Prevention, they say, is better than cure. The very first preventive measure is to avoid using public Wi-Fi that does not require any form of authentication or password to log in. Public Wi-Fi is unsecured when you can log in without a password. This means that any information that passes through the network can be seen by anyone using the network since the traffic is not encrypted by the Wi-Fi connection.
A secured Wi-Fi requires encryption to log in because the password requirement means some form of encryption is inherent in the Wi-Fi itself. As long as there is nothing you can do to remold a public Wi-Fi that has been designed the way it is, to make it any more secure, there are things you can do to make your data more secure while using public Wi-Fi.
2. Use VPN
Public Wi-Fi requires some form of encryption over the Wi-Fi itself. This is the work of VPN. A VPN, also known as a Virtual Private Network, encrypts every information that passes through your computer or device. It will ensure that no one within the Wi-Fi network will notice your data, not even the people that run the Wi-Fi.
While using Symlex VPN, always enable your inbuilt firewall to protect you from everyone who is operating from the same router as you.
3. Ensure that your password is protected
Protect your passwords. It is hazardous to store your passwords on your devices. Under no circumstance should you allow your apps to remember your passwords.
Your private details, such as your banking, ATM card, credit card, and other financial transactions information, should remain private and not be divulged by storing them on your devices. If you do so, someone may break into your device and have access to your private account.
4. Connect to secure websites
Secure websites are those that come with ’HTTPS on their web address. It provides a secure connection to the website.
5. Make use of your mobile data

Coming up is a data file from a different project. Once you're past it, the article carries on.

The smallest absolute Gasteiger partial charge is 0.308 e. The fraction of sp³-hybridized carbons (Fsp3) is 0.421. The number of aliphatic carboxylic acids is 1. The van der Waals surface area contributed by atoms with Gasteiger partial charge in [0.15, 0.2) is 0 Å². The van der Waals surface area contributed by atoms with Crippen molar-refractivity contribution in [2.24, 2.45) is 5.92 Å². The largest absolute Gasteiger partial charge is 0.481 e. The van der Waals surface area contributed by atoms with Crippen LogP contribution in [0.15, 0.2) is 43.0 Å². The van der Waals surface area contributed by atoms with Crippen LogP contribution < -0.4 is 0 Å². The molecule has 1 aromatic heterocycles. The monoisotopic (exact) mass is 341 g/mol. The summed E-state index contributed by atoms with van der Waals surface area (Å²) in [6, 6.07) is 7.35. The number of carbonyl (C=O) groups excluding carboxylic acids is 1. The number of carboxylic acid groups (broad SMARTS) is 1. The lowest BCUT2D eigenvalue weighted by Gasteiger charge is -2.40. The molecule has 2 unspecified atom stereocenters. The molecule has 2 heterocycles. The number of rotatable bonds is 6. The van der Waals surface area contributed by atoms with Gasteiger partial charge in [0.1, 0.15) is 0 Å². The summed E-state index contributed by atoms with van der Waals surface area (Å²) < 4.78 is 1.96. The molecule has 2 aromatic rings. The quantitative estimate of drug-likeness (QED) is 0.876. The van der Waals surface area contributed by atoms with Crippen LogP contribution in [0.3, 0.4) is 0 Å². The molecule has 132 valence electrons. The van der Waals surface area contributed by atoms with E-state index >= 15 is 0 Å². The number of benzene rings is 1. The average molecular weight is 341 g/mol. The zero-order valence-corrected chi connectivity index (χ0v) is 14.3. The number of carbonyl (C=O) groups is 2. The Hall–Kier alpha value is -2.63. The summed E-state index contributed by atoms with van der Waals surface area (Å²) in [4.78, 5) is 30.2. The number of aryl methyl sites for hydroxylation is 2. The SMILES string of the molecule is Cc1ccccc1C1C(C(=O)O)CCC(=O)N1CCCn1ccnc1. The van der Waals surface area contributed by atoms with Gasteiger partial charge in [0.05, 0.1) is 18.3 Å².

If you’re in a coffee shop with the intent to make use of public WiFi, but you’re not sure you’re operating on a secure network, and you don’t have VPN to encrypt your connection, you should make use of your mobile data instead of the Wi-Fi.
This should be the best resort, especially when you’re not sure that the apps you want to use are encrypted. For emphasis, while using public Wi-Fi, whether in a coffee shop or anywhere, don’t access your financial information. Always have in your mind that public Wi-Fi is very precarious.
6. Don’t stay glued to an account
When you have finished using any account, make sure you log out.
7. Make use of alternate passwords
Using the same password for different accounts will make you vulnerable to hackers. If someone gains access to any of your accounts, the person can access other accounts, also.
8. Ensure that your browser does not connect automatically to nearby Wi-Fi:
You can do this by changing the settings of your device.
9. Don’t ignore warnings:
Some web browsers issue warning signals about suspicious websites. These signals should not be undermined.
10. Browser add-ons and plug-ins can help:
Free Firefox add-ons can force the browser to apply encryption on websites that are not encrypted. You can apply this to ensure more security.
Key take away
As we’ve seen, public Wi-Fi is like an open bus that anyone can enter. As such, their users have no control over their security. Even if you may not have control over the security or operations of public Wi-Fi, we have listed some things you can do to help you keep your data secure while using public Wi-Fi at a coffee shop or any public place.
If you could apply the panacea which has been analyzed, browsing public Wi-Fi would be a sweep over.